Being Asked To Write Your Own Recommendation

Yes, this is “letters of recommendation” week at Daily Nous. On Monday, there was an inquiry from a student about how to write letters in support of faculty. Yesterday, we began a discussion of what not to include in letters of recommendation. Today, we turn to the egregious practice of recommenders asking recommendees to write their own letters of recommendation, which they may then edit or just sign.

Scott Clifton (Miami University of Ohio) sent in an article from Science in which the author, Roger Day, describes how this happened to him:

A few years back, I asked two colleagues for letters of support for my grant proposal. One colleague drafted a letter personally. The other, citing heavy time pressures, asked me to draft the letter myself. I was sympathetic, but I felt queasy pretending to be someone else as I described my own work….

Later, at a workshop on winning grant-writing strategies, I asked the instructor about this practice, describing my discomfort. The response was, “Get over it.” The practice is common, after all.

How common is this in philosophy? A professor of philosophy (whose identity is known to me but who prefers to remain anonymous) shares the following:

I am still angry about what happened to me several years ago, when I was a postdoc at a middle-sized institution. I was looking for positions as my (non-renewable) postdoc was coming to an end, and asked my department chair to write letters on my behalf. He said “Since you know yourself best, why don’t you write a draft yourself? I’ll fine-tune it.” Since some jobs required a letter from my then present employer, and since it would be weird not to have his letter (my other writers were my supervisor and external advisor), I went ahead and drafted my own letter. I hated it. Then, he sent the letter on.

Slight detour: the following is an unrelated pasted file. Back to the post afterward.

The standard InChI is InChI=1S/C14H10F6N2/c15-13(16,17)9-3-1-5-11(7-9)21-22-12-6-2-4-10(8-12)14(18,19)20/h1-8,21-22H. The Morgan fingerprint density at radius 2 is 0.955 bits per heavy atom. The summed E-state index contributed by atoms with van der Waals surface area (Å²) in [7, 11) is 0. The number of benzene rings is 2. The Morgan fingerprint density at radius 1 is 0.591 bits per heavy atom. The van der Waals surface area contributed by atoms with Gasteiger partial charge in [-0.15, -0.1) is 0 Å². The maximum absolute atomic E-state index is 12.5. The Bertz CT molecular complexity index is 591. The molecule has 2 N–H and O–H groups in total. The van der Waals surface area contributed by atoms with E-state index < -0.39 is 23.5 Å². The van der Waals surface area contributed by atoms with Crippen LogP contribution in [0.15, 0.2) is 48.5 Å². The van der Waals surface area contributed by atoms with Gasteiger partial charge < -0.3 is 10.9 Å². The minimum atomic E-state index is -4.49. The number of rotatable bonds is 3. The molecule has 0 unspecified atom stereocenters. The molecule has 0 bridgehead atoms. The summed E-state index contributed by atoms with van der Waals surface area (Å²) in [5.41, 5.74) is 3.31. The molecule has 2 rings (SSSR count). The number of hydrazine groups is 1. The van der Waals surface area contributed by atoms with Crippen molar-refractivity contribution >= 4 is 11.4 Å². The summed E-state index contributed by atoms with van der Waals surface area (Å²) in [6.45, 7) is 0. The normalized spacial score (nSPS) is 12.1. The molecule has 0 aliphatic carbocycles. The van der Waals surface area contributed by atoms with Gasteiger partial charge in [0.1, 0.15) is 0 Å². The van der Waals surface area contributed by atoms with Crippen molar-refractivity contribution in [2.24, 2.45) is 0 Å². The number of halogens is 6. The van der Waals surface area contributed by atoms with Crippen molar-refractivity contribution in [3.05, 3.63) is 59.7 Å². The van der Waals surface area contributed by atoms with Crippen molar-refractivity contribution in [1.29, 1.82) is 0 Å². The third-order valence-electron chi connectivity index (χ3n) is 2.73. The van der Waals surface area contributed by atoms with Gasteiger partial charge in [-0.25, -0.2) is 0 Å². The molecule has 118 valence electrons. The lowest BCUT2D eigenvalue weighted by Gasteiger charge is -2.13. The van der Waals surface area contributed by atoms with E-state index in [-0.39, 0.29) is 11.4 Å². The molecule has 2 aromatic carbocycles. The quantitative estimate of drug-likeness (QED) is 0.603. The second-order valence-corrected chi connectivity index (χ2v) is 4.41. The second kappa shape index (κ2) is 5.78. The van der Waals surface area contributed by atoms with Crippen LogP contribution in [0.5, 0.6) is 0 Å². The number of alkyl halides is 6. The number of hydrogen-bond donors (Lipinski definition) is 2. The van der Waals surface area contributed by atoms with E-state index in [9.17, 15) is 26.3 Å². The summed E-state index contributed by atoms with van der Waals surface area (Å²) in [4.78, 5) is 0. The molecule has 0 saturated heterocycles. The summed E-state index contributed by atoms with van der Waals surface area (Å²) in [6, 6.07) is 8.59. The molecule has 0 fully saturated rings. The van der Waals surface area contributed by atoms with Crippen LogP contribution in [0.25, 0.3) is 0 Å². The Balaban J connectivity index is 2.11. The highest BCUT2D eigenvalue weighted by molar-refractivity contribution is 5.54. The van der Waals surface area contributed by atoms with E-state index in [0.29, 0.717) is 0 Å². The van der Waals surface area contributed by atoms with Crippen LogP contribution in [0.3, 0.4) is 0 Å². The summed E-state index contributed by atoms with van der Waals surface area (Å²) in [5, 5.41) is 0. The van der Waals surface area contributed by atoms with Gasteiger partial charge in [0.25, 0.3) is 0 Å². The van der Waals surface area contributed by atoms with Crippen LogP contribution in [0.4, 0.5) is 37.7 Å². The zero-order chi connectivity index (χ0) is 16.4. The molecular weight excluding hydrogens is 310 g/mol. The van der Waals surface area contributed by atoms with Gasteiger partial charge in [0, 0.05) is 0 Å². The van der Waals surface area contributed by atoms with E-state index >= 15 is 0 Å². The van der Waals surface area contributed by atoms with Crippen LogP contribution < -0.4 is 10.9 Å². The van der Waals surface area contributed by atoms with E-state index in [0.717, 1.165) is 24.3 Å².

Someone who was in a SC told me I should watch out and not ask a letter from him again, as it was damaging. She sent me the letter he had written. He had indeed customized it, adding all sorts of irrelevant comments, and, to top it off, ending the letter with “Due to financial considerations, we will need to let some of our postdocs go, and [I the candidate] is one of them. Still, I believe she’ll be a good fit for your institution”. I was livid—since this was just plainly false. I was coming to the end of my postdoc and was not let go! I applied the next year again without his letter, and got a postdoc at an R1. I am now an associate professor.

Take-home lessons:
1. Do not ask candidates to write their own letters (apparently he did this to everyone, except people he really liked)
2. Do not write things in the letter that are not true and damage a candidate’s prospects

Have you been asked to draft your own letter of recommendation? Professors, have you asked recommendees to do this? Does anyone have a plausible defense of this practice? Is it fraud?


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